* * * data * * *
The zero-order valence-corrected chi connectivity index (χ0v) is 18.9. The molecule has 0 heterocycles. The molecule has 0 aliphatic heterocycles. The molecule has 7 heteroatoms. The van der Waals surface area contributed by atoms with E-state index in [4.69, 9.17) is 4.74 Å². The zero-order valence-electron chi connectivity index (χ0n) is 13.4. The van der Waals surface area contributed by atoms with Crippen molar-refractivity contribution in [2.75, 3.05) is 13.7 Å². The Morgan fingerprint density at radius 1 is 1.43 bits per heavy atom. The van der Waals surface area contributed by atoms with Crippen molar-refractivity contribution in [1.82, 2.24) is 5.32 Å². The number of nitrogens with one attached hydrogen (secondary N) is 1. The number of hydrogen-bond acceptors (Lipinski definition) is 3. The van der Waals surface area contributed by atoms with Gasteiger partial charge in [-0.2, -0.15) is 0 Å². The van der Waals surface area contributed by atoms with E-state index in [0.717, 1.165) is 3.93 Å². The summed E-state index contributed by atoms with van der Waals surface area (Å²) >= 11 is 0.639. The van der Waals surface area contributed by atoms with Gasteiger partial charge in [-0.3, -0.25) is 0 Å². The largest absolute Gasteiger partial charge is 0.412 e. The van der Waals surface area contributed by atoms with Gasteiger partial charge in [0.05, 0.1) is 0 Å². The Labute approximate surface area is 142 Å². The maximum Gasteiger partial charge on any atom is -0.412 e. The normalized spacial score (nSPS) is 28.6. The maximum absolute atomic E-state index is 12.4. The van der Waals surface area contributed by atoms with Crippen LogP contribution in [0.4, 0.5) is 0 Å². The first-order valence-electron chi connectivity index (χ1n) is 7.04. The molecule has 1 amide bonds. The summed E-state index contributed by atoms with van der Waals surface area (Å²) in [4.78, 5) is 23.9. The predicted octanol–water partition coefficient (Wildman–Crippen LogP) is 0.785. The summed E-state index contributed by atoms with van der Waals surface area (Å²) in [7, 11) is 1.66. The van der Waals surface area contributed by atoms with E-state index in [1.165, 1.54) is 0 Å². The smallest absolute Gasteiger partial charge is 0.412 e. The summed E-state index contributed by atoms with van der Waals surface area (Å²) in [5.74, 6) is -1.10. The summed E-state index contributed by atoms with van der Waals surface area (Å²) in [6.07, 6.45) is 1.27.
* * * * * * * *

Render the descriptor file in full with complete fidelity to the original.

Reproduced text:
The zero-order valence-corrected chi connectivity index (χ0v) is 18.9. The molecule has 0 heterocycles. The molecule has 0 aliphatic heterocycles. The molecule has 7 heteroatoms. The van der Waals surface area contributed by atoms with E-state index in [4.69, 9.17) is 4.74 Å². The zero-order valence-electron chi connectivity index (χ0n) is 13.4. The van der Waals surface area contributed by atoms with Crippen molar-refractivity contribution in [2.75, 3.05) is 13.7 Å². The Morgan fingerprint density at radius 1 is 1.43 bits per heavy atom. The van der Waals surface area contributed by atoms with Crippen molar-refractivity contribution in [1.82, 2.24) is 5.32 Å². The number of nitrogens with one attached hydrogen (secondary N) is 1. The number of hydrogen-bond acceptors (Lipinski definition) is 3. The van der Waals surface area contributed by atoms with Gasteiger partial charge in [-0.2, -0.15) is 0 Å². The van der Waals surface area contributed by atoms with E-state index in [0.717, 1.165) is 3.93 Å². The summed E-state index contributed by atoms with van der Waals surface area (Å²) >= 11 is 0.639. The van der Waals surface area contributed by atoms with Gasteiger partial charge in [-0.3, -0.25) is 0 Å². The largest absolute Gasteiger partial charge is 0.412 e. The van der Waals surface area contributed by atoms with Gasteiger partial charge in [0.05, 0.1) is 0 Å². The Labute approximate surface area is 142 Å². The maximum Gasteiger partial charge on any atom is -0.412 e. The normalized spacial score (nSPS) is 28.6. The maximum absolute atomic E-state index is 12.4. The van der Waals surface area contributed by atoms with Crippen LogP contribution in [0.4, 0.5) is 0 Å². The first-order valence-electron chi connectivity index (χ1n) is 7.04. The molecule has 1 amide bonds. The summed E-state index contributed by atoms with van der Waals surface area (Å²) in [4.78, 5) is 23.9. The predicted octanol–water partition coefficient (Wildman–Crippen LogP) is 0.785. The summed E-state index contributed by atoms with van der Waals surface area (Å²) in [7, 11) is 1.66. The van der Waals surface area contributed by atoms with E-state index in [1.165, 1.54) is 0 Å². The smallest absolute Gasteiger partial charge is 0.412 e. The summed E-state index contributed by atoms with van der Waals surface area (Å²) in [5.74, 6) is -1.10. The summed E-state index contributed by atoms with van der Waals surface area (Å²) in [6.07, 6.45) is 1.27.